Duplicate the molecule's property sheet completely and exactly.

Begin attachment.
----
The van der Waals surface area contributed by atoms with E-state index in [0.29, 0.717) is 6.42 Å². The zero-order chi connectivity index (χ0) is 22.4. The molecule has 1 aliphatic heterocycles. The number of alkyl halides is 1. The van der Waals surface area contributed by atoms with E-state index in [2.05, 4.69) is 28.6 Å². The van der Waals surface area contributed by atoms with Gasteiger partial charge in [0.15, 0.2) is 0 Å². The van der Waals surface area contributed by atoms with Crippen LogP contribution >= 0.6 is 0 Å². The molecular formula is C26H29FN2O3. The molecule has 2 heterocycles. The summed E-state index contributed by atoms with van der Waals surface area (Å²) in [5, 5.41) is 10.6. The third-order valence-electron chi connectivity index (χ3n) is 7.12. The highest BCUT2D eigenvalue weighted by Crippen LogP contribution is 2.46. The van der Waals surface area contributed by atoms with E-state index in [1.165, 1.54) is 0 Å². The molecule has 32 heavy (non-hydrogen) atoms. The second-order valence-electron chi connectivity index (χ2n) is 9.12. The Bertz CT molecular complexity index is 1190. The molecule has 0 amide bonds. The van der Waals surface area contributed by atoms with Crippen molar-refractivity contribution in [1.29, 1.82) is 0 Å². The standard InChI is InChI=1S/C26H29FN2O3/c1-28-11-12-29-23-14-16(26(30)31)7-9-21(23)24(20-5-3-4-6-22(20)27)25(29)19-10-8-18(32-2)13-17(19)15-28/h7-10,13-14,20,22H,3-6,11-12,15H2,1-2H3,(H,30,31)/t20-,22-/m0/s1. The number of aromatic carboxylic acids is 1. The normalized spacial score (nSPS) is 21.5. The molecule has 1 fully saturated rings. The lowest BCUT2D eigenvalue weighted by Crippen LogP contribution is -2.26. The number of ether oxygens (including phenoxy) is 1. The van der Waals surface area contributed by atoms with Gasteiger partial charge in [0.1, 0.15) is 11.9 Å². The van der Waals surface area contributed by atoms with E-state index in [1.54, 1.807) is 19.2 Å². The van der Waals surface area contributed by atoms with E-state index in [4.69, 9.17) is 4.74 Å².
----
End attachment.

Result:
The van der Waals surface area contributed by atoms with E-state index in [0.29, 0.717) is 6.42 Å². The zero-order chi connectivity index (χ0) is 22.4. The molecule has 1 aliphatic heterocycles. The number of alkyl halides is 1. The van der Waals surface area contributed by atoms with E-state index in [2.05, 4.69) is 28.6 Å². The van der Waals surface area contributed by atoms with Gasteiger partial charge in [0.15, 0.2) is 0 Å². The van der Waals surface area contributed by atoms with Crippen LogP contribution >= 0.6 is 0 Å². The molecular formula is C26H29FN2O3. The molecule has 2 heterocycles. The summed E-state index contributed by atoms with van der Waals surface area (Å²) in [5, 5.41) is 10.6. The third-order valence-electron chi connectivity index (χ3n) is 7.12. The highest BCUT2D eigenvalue weighted by Crippen LogP contribution is 2.46. The van der Waals surface area contributed by atoms with E-state index in [1.165, 1.54) is 0 Å². The molecule has 32 heavy (non-hydrogen) atoms. The second-order valence-electron chi connectivity index (χ2n) is 9.12. The Bertz CT molecular complexity index is 1190. The molecule has 0 amide bonds. The van der Waals surface area contributed by atoms with Crippen molar-refractivity contribution in [1.29, 1.82) is 0 Å². The standard InChI is InChI=1S/C26H29FN2O3/c1-28-11-12-29-23-14-16(26(30)31)7-9-21(23)24(20-5-3-4-6-22(20)27)25(29)19-10-8-18(32-2)13-17(19)15-28/h7-10,13-14,20,22H,3-6,11-12,15H2,1-2H3,(H,30,31)/t20-,22-/m0/s1. The number of aromatic carboxylic acids is 1. The normalized spacial score (nSPS) is 21.5. The molecule has 1 fully saturated rings. The lowest BCUT2D eigenvalue weighted by Crippen LogP contribution is -2.26. The number of ether oxygens (including phenoxy) is 1. The van der Waals surface area contributed by atoms with Gasteiger partial charge in [0.1, 0.15) is 11.9 Å². The van der Waals surface area contributed by atoms with E-state index in [1.54, 1.807) is 19.2 Å². The van der Waals surface area contributed by atoms with E-state index in [4.69, 9.17) is 4.74 Å².